Environment and Engineering Sections

Bruce Coombs Surveys an Eclectic Blend of Businesses

Turning the Page

Bruce Coombs’ office is filled with conversation pieces from the past.

Bruce Coombs’ office is filled with conversation pieces from the past.

The word ‘ephemeral’ means lasting for a short time, which is odd, considering one definition of ‘ephemera’ — and how long some of it has been kicking around.

“Ephemera is old paper — it could be postcards, newspapers, old magazines, sheet music, World War I and World War II posters, movie posters, Civil War correspondence, trading cards,” said Bruce Coombs, owner of both Heritage Surveys and Heritage Books.

The Southampton-based surveying firm, which has been working with developers, architects, and engineers, has been around since 1977 — so it’s anything but ephemeral — while the book business, spawned from a need by Coombs to house his massive collection of used books and memorabilia, is a more recent entity.

“Most of the people who work in this business do it part time,” he said of the bookstore, which has both a physical location, a stone’s throw north on Route 10 at the former Southampton Library, and a robust online presence at heritagebks.com. “I’ve gotten to the age where I’m buying less and selling more.”

Coombs didn’t start his career in either land surveying or old books. He enrolled in the forestry program at Paul Smith’s College in New York, but went to work for the U.S. Postal Service in Long Island shortly after.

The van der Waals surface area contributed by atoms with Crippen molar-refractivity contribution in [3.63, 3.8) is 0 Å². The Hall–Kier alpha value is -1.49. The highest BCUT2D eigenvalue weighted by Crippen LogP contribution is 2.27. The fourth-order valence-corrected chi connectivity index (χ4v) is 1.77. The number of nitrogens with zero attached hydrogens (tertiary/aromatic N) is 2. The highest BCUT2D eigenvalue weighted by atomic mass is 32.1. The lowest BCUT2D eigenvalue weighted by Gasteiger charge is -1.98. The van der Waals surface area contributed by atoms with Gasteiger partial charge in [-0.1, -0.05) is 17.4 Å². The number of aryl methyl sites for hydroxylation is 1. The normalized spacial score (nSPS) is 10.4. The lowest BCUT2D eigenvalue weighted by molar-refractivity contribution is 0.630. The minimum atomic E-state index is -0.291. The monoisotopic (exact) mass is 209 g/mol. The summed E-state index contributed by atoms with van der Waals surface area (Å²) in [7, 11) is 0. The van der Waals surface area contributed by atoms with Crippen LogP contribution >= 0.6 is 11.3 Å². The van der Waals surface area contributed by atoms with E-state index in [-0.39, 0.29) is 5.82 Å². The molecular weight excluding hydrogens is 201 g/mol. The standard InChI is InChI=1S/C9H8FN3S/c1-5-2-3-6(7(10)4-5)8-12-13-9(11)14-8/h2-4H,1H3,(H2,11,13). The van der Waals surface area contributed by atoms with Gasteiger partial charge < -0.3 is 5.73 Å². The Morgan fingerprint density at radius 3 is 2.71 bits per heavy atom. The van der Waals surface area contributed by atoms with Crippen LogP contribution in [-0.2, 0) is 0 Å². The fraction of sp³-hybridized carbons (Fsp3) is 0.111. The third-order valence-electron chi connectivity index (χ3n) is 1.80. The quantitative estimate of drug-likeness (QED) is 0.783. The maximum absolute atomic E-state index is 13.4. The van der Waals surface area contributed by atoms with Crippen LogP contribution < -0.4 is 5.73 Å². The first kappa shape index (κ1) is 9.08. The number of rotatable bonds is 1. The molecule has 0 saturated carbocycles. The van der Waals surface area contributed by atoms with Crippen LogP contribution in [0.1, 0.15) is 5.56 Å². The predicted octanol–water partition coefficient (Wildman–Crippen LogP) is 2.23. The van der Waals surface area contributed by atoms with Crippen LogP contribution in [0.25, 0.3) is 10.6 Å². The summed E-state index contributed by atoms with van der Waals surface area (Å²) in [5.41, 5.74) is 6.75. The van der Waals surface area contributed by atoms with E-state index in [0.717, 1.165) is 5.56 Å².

Occasionally, he’d visit his sister in the Pioneer Valley, and he liked the area, so eventually he procured a transfer to the Amherst Post Office and enrolled at UMass. Soon after, in the early 1970s, he started working at Huntley Associates, a Northampton-based surveying company. After advancing in that firm and managing one of its offices, he decided to open his own company, and Heritage was born in 1976.

He worked out of a small office on Route 10 in Southampton until 1985, when he outgrew the space and purchased a 13-acre property about a mile south on College Highway. The idea was to grow slowly and steadily, and to focus on surveying rather than engineering. By doing so, he continued, he found that other engineering firms were willing to hire Heritage to conduct surveying for their projects.

“There are engineering firms we’ve worked with for many years; we’ve worked with some engineers for as much as 30 years,” he said. “A lot of engineering firms don’t have a survey contingent, and they like the work we do, so they’re ongoing clients; there are several in Western Mass., and Eastern and Central Mass. as well.”

While he intended to concentrate on surveying rather than engineering, he went on, “in order to do surveying successfully, to be the best at it, you need to do some engineering, and you need to be knowledgable about a lot of other professions, including the legal profession, planning and zoning, and landscape architecture.”

The firm’s growing reputation won jobs at Westover Air Reserve Base, Westfield-Barnes Municipal Airport, Baystate Medical Center’s Hospital of the Future expansion, the Basketball Hall of Fame, and work for the Springfield Redevelopment Authority at myriad sites.